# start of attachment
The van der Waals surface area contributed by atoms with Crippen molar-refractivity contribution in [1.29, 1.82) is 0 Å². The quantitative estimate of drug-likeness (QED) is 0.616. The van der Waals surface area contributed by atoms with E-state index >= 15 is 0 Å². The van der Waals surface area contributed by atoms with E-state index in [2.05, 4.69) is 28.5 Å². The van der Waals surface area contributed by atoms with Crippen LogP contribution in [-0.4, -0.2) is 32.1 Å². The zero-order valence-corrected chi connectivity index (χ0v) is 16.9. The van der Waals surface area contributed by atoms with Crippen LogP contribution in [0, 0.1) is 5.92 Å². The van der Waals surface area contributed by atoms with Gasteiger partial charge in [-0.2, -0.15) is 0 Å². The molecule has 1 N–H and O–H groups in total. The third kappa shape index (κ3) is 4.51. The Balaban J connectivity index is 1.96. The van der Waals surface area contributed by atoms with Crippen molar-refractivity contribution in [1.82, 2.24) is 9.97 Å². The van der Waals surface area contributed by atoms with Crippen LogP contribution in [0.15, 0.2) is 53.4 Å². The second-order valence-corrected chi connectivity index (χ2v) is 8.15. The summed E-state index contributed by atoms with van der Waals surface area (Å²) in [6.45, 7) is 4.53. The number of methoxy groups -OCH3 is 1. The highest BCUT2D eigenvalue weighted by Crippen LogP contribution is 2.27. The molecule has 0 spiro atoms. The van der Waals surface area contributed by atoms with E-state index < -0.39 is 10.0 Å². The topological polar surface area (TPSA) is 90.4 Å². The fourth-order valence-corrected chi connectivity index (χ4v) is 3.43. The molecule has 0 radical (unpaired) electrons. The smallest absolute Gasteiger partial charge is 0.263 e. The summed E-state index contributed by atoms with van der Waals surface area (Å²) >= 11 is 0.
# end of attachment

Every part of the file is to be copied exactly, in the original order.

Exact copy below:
The van der Waals surface area contributed by atoms with Crippen molar-refractivity contribution in [1.29, 1.82) is 0 Å². The quantitative estimate of drug-likeness (QED) is 0.616. The van der Waals surface area contributed by atoms with E-state index >= 15 is 0 Å². The van der Waals surface area contributed by atoms with E-state index in [2.05, 4.69) is 28.5 Å². The van der Waals surface area contributed by atoms with Crippen LogP contribution in [-0.4, -0.2) is 32.1 Å². The zero-order valence-corrected chi connectivity index (χ0v) is 16.9. The van der Waals surface area contributed by atoms with Crippen LogP contribution in [0, 0.1) is 5.92 Å². The van der Waals surface area contributed by atoms with Gasteiger partial charge in [-0.2, -0.15) is 0 Å². The molecule has 1 N–H and O–H groups in total. The third kappa shape index (κ3) is 4.51. The Balaban J connectivity index is 1.96. The van der Waals surface area contributed by atoms with Crippen molar-refractivity contribution in [1.82, 2.24) is 9.97 Å². The van der Waals surface area contributed by atoms with Crippen LogP contribution in [0.15, 0.2) is 53.4 Å². The second-order valence-corrected chi connectivity index (χ2v) is 8.15. The summed E-state index contributed by atoms with van der Waals surface area (Å²) in [6.45, 7) is 4.53. The number of methoxy groups -OCH3 is 1. The highest BCUT2D eigenvalue weighted by Crippen LogP contribution is 2.27. The molecule has 0 spiro atoms. The van der Waals surface area contributed by atoms with E-state index < -0.39 is 10.0 Å². The topological polar surface area (TPSA) is 90.4 Å². The fourth-order valence-corrected chi connectivity index (χ4v) is 3.43. The molecule has 0 radical (unpaired) electrons. The smallest absolute Gasteiger partial charge is 0.263 e. The summed E-state index contributed by atoms with van der Waals surface area (Å²) >= 11 is 0.